As useful as they are today, AI-enabled digital assistants are poised to bring even more advancements and convenience. Digital assistants will offer even easier access to vast knowledge than with the Internet alone. They will free up our time by handling tasks like scheduling, shopping, and communicating. They will help consumers provide feedback about their experiences and desires for brands. Digital assistants will even begin to establish relationships with us and predict our needs.

And therein lurks the peril within the promise.

Just how well do we want digital assistants to know us? We may be on a first-name basis with our digital assistant, but since one of its goals is to sell to us, to what degree should we deputize it with BFF status?

Qualtrics surveyed 1,600 US adults to understand what they want from digital assistant AI technology, and what crosses the line.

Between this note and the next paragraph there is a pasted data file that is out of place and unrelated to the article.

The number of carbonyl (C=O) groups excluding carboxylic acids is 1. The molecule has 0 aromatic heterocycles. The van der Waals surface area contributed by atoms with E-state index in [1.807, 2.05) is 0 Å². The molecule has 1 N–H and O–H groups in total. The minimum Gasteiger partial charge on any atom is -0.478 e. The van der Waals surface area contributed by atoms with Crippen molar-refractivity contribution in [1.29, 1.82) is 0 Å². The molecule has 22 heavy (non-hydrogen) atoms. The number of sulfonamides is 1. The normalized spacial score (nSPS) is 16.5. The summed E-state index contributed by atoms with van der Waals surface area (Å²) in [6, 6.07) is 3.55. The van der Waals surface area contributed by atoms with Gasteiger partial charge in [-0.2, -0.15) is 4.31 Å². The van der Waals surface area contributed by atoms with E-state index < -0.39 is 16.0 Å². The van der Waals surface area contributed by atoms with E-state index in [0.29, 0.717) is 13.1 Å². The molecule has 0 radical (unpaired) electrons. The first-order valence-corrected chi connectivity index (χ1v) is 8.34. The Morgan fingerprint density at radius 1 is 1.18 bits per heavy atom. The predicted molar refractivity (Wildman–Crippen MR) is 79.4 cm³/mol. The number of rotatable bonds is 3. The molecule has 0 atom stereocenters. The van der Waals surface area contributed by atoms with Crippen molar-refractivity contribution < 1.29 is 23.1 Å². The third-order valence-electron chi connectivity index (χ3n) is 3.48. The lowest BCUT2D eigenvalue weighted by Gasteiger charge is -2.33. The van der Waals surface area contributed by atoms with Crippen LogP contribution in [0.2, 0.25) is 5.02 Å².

Key Digital Assistant Consumer Perceptions of Digital Assistants

Most consumers prefer a “speak only when spoken to” policy with their digital assistants.

  • 65% prefer to talk first to their device
  • 11% want their device to make proactive recommendations

The consumers who want proactive recommendations from digital assistants want them most for:

    • Appointment reminders (64%)
    • Traffic delay warnings (64%)
    • Medical reminders (take pills, etc) (44%)
    • Vehicle service reminders (33%)
    • Notification when a family member has arrived somewhere (27%)

The consumers who want proactive recommendations from digital assistants are less likely to  want them for:

    • Nearby business you might want to stop at (14%)
    • Notification that friends are nearby (16%)
    • Movies you might like (18%)
    • Events you might want to attend (19%)

The top concerns consumers have about proactive recommendations are:

    • Being bothered too often (65%)
    • Getting unwanted marketing (61%)
    • Getting private data hacked (55%)
    • Privacy of location (54%)
    • Privacy of interests (51%)

Digital assistants and AI bring a tremendous new power as tools to collect feedback, drive demand and make life easier. But with this power comes a responsibility to protect user data, avoid being intrusive and practice ethical data-collection activities.

The brands that strike the right balance between serving and selling will be the ones that win in the new marketplace with digital assistants.